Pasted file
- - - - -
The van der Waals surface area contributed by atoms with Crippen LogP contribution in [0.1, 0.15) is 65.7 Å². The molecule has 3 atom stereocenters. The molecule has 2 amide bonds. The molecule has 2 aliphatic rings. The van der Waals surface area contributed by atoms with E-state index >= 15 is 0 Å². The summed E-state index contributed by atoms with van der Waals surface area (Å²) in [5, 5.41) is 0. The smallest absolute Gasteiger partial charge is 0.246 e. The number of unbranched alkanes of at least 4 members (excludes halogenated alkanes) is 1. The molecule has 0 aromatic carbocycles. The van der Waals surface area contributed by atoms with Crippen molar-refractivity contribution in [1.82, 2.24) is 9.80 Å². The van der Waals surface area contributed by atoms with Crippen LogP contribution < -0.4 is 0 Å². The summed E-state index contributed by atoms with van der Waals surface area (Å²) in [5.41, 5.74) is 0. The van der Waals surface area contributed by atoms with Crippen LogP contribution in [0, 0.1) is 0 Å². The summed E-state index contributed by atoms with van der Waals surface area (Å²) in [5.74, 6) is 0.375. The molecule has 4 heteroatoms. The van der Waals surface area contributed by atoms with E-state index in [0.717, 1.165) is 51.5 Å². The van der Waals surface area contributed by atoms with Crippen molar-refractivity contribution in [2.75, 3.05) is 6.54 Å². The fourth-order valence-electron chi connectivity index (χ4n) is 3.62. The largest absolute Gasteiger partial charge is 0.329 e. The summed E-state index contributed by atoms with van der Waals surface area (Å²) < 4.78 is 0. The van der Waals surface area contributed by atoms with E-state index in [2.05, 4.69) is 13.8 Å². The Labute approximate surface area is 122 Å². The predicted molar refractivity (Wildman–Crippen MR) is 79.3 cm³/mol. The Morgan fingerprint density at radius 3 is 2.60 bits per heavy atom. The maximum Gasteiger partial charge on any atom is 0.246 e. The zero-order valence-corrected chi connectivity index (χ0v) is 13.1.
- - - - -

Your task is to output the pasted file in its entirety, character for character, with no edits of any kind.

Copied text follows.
The van der Waals surface area contributed by atoms with Crippen LogP contribution in [0.1, 0.15) is 65.7 Å². The molecule has 3 atom stereocenters. The molecule has 2 amide bonds. The molecule has 2 aliphatic rings. The van der Waals surface area contributed by atoms with E-state index >= 15 is 0 Å². The summed E-state index contributed by atoms with van der Waals surface area (Å²) in [5, 5.41) is 0. The smallest absolute Gasteiger partial charge is 0.246 e. The number of unbranched alkanes of at least 4 members (excludes halogenated alkanes) is 1. The molecule has 0 aromatic carbocycles. The van der Waals surface area contributed by atoms with Crippen molar-refractivity contribution in [1.82, 2.24) is 9.80 Å². The van der Waals surface area contributed by atoms with Crippen LogP contribution < -0.4 is 0 Å². The summed E-state index contributed by atoms with van der Waals surface area (Å²) in [5.41, 5.74) is 0. The van der Waals surface area contributed by atoms with Crippen LogP contribution in [0, 0.1) is 0 Å². The summed E-state index contributed by atoms with van der Waals surface area (Å²) in [5.74, 6) is 0.375. The molecule has 4 heteroatoms. The van der Waals surface area contributed by atoms with E-state index in [0.717, 1.165) is 51.5 Å². The van der Waals surface area contributed by atoms with Crippen molar-refractivity contribution in [2.75, 3.05) is 6.54 Å². The fourth-order valence-electron chi connectivity index (χ4n) is 3.62. The largest absolute Gasteiger partial charge is 0.329 e. The summed E-state index contributed by atoms with van der Waals surface area (Å²) < 4.78 is 0. The van der Waals surface area contributed by atoms with E-state index in [2.05, 4.69) is 13.8 Å². The Labute approximate surface area is 122 Å². The predicted molar refractivity (Wildman–Crippen MR) is 79.3 cm³/mol. The Morgan fingerprint density at radius 3 is 2.60 bits per heavy atom. The maximum Gasteiger partial charge on any atom is 0.246 e. The zero-order valence-corrected chi connectivity index (χ0v) is 13.1.